Voodoo - Corey Feldman joins a college fraternity, unaware that it's really a murderous cult. In one significant scene, we learn that zombies are ace tattoo artists.

Tales from the Crypt Presents: Ritual - A headstrong doctor (played by a painfully noseless Jennifer Grey) accepts a hospice care position in Jamaica, only to find herself battling crazed Obeah practitioners and feline leukemia. Co-starring Tim Curry as the lecherous veterinarian.

Brotherhood of Satan - There are these people, see, and they worship Satan. I haven't watched this one yet.

Hell's Gate - A fresh, evil take on my least favorite New Age fad. Instead of 11:11 showing up on clocks and representing digital hugs from guardian angels, the mysterious numbers are found at crime scenes, carved into dead bodies. I only caught a few minutes of this flick before realizing it was way past my bedtime, but what little I saw included lots of screaming, so I'm sure it'll be worth the five bucks I paid for it.

Monday, October 09, 2006

Sit-Com Life, Part the Second

Jack's brother and I went to lunch at one of those chain restaurants with junk store merchandise tacked to the walls, and spent the rest of the afternoon clutching our stomachs, gurgling "Urk, be right back," and fleeing to our respective restrooms. We were discussing the possible causes of our gastrointestinal distress when he remarked, "Oh hey, that reminds me! You've been naked sleepwalking again."

My subconscious is going to receive a Mommy Dearest-level ass-whipping, just as soon as I can handle solid food again. In the meantime, I've started going to bed in casual activewear.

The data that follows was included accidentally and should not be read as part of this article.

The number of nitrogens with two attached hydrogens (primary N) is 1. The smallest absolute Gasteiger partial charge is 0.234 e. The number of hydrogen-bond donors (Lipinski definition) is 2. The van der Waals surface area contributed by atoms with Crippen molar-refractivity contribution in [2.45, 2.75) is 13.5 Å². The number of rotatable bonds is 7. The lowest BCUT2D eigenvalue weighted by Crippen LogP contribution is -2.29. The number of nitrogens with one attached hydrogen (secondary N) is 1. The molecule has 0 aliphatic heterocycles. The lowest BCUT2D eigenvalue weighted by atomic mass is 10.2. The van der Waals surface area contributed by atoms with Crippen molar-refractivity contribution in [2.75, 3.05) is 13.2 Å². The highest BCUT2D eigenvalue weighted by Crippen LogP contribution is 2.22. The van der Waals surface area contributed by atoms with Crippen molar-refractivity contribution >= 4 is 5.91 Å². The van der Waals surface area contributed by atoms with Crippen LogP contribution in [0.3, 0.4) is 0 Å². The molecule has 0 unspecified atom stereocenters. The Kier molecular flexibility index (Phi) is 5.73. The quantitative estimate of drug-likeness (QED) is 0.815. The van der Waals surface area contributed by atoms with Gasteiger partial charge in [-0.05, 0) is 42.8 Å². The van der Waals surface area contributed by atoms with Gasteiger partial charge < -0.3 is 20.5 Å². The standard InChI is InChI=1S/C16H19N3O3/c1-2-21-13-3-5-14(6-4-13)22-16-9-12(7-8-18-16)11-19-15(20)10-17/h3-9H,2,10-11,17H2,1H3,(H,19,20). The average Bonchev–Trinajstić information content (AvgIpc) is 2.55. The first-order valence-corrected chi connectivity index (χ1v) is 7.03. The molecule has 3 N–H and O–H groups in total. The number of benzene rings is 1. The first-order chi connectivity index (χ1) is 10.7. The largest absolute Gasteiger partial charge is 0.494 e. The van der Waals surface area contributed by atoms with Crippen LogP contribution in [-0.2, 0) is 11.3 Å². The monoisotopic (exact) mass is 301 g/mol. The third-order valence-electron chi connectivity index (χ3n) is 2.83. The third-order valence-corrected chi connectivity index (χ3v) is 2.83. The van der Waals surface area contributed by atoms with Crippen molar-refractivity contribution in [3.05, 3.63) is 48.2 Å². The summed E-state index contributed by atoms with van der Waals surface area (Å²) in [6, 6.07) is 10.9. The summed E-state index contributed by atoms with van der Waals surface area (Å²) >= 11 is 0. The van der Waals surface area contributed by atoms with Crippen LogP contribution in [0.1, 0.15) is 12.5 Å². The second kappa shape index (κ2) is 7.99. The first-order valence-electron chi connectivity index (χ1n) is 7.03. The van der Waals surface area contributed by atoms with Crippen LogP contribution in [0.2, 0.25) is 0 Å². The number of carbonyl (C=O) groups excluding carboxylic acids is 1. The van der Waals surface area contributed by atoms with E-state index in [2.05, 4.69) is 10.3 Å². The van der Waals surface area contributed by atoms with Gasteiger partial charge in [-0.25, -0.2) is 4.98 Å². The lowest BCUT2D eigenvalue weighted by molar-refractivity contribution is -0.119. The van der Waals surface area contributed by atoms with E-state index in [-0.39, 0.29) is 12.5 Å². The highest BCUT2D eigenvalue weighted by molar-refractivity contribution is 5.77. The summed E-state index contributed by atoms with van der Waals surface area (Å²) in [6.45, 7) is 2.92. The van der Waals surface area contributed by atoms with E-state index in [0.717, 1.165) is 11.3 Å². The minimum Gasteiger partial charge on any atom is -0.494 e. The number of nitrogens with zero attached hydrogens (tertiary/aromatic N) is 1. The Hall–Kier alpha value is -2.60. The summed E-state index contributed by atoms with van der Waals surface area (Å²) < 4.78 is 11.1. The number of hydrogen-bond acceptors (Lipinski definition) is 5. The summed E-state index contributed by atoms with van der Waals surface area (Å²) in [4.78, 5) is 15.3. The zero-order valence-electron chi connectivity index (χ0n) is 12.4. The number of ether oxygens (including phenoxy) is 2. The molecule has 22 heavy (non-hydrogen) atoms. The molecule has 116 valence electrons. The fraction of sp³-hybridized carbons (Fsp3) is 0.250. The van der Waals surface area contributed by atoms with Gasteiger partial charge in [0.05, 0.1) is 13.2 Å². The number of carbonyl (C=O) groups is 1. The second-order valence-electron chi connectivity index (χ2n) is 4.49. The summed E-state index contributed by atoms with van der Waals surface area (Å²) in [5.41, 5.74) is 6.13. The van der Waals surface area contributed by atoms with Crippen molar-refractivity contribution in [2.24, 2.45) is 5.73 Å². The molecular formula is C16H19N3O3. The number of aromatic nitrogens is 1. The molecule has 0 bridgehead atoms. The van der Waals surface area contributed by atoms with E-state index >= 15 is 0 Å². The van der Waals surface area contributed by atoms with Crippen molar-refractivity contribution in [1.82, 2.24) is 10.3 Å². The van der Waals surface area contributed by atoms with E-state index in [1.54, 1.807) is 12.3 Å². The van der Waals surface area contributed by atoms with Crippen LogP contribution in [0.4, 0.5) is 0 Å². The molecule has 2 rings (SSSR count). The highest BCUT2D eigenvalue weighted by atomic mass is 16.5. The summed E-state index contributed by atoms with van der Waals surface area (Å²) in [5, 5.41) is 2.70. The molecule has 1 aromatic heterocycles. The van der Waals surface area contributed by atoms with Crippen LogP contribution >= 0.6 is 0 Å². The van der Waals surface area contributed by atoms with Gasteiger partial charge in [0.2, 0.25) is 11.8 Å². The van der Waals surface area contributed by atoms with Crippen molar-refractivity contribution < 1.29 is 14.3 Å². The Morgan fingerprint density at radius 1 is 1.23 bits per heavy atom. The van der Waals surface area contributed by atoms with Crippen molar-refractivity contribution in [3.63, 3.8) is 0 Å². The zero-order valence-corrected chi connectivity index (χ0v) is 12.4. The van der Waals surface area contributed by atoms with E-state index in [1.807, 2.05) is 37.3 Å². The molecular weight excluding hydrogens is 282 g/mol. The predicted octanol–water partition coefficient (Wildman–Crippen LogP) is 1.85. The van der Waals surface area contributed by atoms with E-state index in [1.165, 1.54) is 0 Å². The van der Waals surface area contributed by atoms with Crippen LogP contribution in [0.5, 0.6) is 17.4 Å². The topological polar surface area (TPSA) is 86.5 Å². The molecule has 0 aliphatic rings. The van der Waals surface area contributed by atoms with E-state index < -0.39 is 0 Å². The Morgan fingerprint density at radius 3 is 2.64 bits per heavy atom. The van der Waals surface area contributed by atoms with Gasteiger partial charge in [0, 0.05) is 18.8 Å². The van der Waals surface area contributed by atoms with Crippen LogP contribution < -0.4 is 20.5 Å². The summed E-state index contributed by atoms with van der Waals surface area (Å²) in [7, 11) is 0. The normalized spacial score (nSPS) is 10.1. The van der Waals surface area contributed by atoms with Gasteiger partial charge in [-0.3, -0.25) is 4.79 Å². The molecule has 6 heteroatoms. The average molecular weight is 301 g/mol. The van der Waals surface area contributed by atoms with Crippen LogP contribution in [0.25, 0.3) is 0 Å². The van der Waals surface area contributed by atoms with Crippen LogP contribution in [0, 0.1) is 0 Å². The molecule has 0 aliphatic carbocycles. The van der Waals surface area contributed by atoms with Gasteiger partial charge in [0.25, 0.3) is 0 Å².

Friday, October 06, 2006

Organizing Strife for Maximum Digestability

Blogger is quickly becoming my bitch, resulting in nifty new categories for archived posts. Here's a rundown:

Assorted Occultism - Experiences that can't be adequately explained by coincidence or intoxication.

Crooked Paths - General misadventures in religion and spirituality.

Cube Farm Antics - There's very little I won't put up with to keep my health insurance.

Metablogginess - Blogging about blogging.

Production Notes - A catalogue of my various artistic endeavors.

The Junk Drawer - A catchall, just like the one in your kitchen; oddments, rubber bands, and random thoughts that don't make no nevermind, as my grandmother would say (if she talked like that).

The Scoop - Headline news, with colorful commentary provided by moi at no additional cost.

Witch Trials - Wiccan/NeoPagan rants and tribulations.

Your Gay Neighbor - Man on man action, but mainly just tales of Jack and me doing domesticated couple stuff.

Enjoy! Run around double-clicking until you fall down and your fingers bleed.